Corporate speak invading higher education


Language, by Thomas Hawk, flickr

I love the book Station Eleven by Emily St. John Mandel, about a group of musicians and Shakespearean actors travelling round a post-apocalyptic USA. One of my favourite parts is where two former business men (who were trapped, and now live in, an airport) discuss the corporate speak in an old document one of them has preserved in the airport’s ‘Museum of Civilisation’:

“Okay, so under ‘Communication’ here’s the first comment. ‘He’s not good at cascading information down to staff.’ Was he a whitewater rafter, Clark? I’m just curious.”

“Yes,” Clark said, “I’m certain that’s what the interviewee was talking about. Actual literal cascades.”

“This one’s my other favourite. ‘He’s successful in interfacing with clients we already have, but as for new clients, it’s low-hanging fruit. He takes a high-altitude view, but he doesn’t drill down to that level of granularity where we might actionize new opportunities.'”

“There are high altitudes, apparently, also low-hanging fruit, also grains of something, also drilling.”

“Presumbaly he was a miner who climbed mountains and actionized an orchard in his off-hours.”

This type of corporate speak is invading higher education. I’ve been in a meeting where someone said ‘yes, we can onboard that resource’, which took me a while to realise meant ‘hire a new person’ (I think!).

There’s been a huge rise in the number of professional staff working in universities (see Hannah Forsyth’s excellent book for the Australian context), many of whom have come from the corporate world. I realise that universities are increasingly run as large corporations – with salaries to match for those at the top. But the corporate-speak feels jarring to me, at odds with the intellectual endeavours of higher education.

I found this example of a Professor who quit over this issue way back in 2000. In the article, Professor Sergio Perosa is quoted:

“The new language is the offspring of a hypertrophic bureaucracy,” he said. “We know that the old academic language was muddy, pompous and rhetorical. For decades we fought against it and looked with longing towards the clarity and conciseness of the English language. But this is worse, often I have no idea what they are talking about. It is both glacial and mystifying. 

“I believed our job was to form minds, awaken interests, stimulate intellectually and transmit knowledge. I now discover that I am providing a ‘service’, like gas, to ‘customers’ who, if all goes well, become ‘products’, like tinned food.” 

Keir Thorpe suggests that the rise of corporate speak might be the fault of academics, some of whom look down on administrators.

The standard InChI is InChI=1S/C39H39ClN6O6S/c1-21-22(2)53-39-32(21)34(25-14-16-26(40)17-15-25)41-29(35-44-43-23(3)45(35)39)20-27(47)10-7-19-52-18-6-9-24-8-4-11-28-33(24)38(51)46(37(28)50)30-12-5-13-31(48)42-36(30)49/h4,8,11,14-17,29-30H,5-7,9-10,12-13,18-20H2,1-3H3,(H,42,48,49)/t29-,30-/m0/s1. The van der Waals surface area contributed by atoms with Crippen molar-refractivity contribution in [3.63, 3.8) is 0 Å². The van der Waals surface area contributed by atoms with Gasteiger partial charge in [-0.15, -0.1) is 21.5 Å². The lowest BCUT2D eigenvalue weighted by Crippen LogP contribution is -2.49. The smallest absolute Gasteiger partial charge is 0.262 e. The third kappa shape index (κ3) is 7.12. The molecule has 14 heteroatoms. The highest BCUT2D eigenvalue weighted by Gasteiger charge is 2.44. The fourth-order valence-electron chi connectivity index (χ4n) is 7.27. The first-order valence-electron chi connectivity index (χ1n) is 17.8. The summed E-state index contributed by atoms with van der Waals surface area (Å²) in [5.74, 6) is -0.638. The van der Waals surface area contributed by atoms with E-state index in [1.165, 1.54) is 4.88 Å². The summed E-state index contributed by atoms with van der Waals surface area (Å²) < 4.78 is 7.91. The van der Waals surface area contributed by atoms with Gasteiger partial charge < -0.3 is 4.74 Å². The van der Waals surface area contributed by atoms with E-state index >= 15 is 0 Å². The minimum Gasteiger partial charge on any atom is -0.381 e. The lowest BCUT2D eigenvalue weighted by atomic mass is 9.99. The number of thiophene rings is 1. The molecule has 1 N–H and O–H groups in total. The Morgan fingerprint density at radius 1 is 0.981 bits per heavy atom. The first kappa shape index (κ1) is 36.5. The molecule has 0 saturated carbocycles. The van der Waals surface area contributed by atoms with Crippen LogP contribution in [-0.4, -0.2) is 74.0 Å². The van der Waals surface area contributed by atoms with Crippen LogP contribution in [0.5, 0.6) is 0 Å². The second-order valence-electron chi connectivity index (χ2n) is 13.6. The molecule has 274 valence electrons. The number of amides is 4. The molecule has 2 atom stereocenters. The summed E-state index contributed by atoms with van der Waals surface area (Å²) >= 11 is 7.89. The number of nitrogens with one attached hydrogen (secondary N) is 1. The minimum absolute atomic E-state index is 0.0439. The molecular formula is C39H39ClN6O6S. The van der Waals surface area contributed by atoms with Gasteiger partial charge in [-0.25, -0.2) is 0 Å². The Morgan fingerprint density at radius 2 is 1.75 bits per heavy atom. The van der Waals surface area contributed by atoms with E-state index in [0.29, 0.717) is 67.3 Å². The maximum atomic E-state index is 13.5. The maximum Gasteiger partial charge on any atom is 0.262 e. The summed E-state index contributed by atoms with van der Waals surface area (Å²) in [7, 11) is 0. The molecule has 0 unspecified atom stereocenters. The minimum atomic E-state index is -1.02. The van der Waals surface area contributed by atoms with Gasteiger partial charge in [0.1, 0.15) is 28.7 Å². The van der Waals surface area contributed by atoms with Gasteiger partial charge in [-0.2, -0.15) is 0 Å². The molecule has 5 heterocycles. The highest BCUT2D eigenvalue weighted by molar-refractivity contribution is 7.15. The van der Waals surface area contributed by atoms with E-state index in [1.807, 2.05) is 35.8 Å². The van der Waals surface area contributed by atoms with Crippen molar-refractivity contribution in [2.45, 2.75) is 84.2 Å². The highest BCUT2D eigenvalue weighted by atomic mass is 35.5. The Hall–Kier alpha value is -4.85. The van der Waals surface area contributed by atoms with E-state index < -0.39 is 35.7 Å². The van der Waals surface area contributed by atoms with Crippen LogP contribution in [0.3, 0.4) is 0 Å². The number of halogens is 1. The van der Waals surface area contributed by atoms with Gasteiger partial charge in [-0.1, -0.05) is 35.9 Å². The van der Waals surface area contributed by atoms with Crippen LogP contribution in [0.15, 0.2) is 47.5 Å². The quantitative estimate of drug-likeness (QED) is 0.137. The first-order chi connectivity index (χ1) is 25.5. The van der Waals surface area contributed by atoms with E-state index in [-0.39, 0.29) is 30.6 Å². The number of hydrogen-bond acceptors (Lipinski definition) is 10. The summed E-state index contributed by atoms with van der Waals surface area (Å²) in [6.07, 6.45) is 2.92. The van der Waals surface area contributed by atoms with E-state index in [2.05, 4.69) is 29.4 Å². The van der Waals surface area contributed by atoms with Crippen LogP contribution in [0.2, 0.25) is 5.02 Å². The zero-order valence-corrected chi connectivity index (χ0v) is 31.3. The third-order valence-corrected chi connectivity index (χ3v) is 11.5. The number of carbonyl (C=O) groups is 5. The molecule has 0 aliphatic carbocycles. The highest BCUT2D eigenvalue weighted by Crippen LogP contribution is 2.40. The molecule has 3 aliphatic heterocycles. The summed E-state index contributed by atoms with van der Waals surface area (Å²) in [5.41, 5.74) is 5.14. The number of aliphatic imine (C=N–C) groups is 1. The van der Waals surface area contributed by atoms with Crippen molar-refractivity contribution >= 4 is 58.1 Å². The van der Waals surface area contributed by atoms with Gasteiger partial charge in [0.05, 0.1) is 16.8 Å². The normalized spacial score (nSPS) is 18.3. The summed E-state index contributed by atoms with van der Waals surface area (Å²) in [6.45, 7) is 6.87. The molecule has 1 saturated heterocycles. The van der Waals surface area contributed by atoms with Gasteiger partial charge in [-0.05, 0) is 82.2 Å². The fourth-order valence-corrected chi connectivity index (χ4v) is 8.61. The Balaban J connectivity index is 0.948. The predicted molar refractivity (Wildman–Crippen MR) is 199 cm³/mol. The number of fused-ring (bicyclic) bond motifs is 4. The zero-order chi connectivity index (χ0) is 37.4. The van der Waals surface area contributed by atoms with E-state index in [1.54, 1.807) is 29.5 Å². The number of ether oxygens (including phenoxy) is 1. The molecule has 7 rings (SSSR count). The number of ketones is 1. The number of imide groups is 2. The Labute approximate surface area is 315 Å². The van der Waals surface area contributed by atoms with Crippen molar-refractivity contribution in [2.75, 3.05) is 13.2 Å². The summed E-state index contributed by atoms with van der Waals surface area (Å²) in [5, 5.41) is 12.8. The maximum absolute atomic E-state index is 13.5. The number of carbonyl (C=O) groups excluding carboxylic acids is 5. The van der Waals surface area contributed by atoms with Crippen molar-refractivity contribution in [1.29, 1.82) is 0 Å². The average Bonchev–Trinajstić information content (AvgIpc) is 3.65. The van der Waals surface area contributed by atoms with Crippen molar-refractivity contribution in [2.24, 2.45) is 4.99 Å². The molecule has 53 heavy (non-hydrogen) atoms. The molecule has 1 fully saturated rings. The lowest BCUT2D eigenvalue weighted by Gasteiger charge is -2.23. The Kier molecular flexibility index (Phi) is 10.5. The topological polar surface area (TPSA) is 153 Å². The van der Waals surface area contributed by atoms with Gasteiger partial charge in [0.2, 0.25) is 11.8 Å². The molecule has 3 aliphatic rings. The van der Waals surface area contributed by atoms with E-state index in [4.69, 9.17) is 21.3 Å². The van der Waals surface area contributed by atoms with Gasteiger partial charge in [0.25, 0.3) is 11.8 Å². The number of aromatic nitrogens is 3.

Whatever the reason for the invasion, the language we use is important. What are your thoughts on this topic? Should we resist corporate speak, or is it here to stay?

It’s all just a little bit of history repeating

Making a place

I’ve just finished reading this book – Making a Place: An oral history of academic development in Australia, edited by Alison Lee, Catherine Manathunga and Peter Kandlbinder.

Here are my fairly rough notes and reflections. I found the book to be very frank about academic developers’ experiences, as most of the interviewees have now retired so they can really spill the beans without fear of repercussions!

  • It’s good to know the history of the field in which I’m working. In fact, I think it should be mandatory reading for all new Aussie academic developers.
  • I enjoyed reading about the contributions of people who didn’t necessarily publish or publicise their work – they just got on with doing it.
  • I loved Barbara Falk’s description of the early seminars she ran on uni teaching – still mostly the same topics 50 years on.
  • There are many quotes that still have resonance today e.g.

‘It was vital to have senior people who saw academic development as valuable because one of our biggest problems was that the Deans were always fighting for money. Very often they saw academic development as a waste of time and money.’ (p87) –  Terry Hore & Ian Thomas

‘ …what you got was the setting up of deans of teaching and learning, pro vice-chancellors of teaching; a whole organization sort of alongside the academic development units. I have a feeling that that really sidelined some of the academic development units…’ (p129) – Roger Landbeck

  • I particularly enjoyed the chapter about the history of my own academic development unit (ADU), which was established in the 1980s. Apparently the University of Sydney was ‘the last major university in the country without an ADU….I came to the CTL in 1982 and in the beginning there was just the Director (Michael Dunkin), Mike Prosser and me. We were like a beleaguered little ship in the night.’ (p159) – Jackie Lublin. It was great to read about how everything started, and to be aware the origins of some of the programs we still offer today.

You can read more about the how and why the editors conducted the study here.